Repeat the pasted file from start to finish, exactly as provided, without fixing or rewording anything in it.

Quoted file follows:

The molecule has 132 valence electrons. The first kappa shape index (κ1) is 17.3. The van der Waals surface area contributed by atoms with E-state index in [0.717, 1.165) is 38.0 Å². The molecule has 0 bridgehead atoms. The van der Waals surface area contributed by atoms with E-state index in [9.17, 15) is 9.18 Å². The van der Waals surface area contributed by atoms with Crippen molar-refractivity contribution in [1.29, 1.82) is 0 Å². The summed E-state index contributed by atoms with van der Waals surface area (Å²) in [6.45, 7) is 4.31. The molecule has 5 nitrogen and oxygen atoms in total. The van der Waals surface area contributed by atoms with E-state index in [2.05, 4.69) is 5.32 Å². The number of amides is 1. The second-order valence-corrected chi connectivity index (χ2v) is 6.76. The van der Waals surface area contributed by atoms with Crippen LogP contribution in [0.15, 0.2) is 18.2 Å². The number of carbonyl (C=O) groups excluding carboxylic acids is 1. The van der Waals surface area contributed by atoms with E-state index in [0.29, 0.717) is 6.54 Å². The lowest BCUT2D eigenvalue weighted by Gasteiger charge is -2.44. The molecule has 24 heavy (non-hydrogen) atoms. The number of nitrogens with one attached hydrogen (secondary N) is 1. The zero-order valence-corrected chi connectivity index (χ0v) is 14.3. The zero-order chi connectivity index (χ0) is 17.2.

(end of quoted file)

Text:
The molecule has 132 valence electrons. The first kappa shape index (κ1) is 17.3. The van der Waals surface area contributed by atoms with E-state index in [0.717, 1.165) is 38.0 Å². The molecule has 0 bridgehead atoms. The van der Waals surface area contributed by atoms with E-state index in [9.17, 15) is 9.18 Å². The van der Waals surface area contributed by atoms with Crippen molar-refractivity contribution in [1.29, 1.82) is 0 Å². The summed E-state index contributed by atoms with van der Waals surface area (Å²) in [6.45, 7) is 4.31. The molecule has 5 nitrogen and oxygen atoms in total. The van der Waals surface area contributed by atoms with E-state index in [2.05, 4.69) is 5.32 Å². The number of amides is 1. The second-order valence-corrected chi connectivity index (χ2v) is 6.76. The van der Waals surface area contributed by atoms with Crippen LogP contribution in [0.15, 0.2) is 18.2 Å². The number of carbonyl (C=O) groups excluding carboxylic acids is 1. The van der Waals surface area contributed by atoms with E-state index in [0.29, 0.717) is 6.54 Å². The lowest BCUT2D eigenvalue weighted by Gasteiger charge is -2.44. The molecule has 24 heavy (non-hydrogen) atoms. The number of nitrogens with one attached hydrogen (secondary N) is 1. The zero-order valence-corrected chi connectivity index (χ0v) is 14.3. The zero-order chi connectivity index (χ0) is 17.2.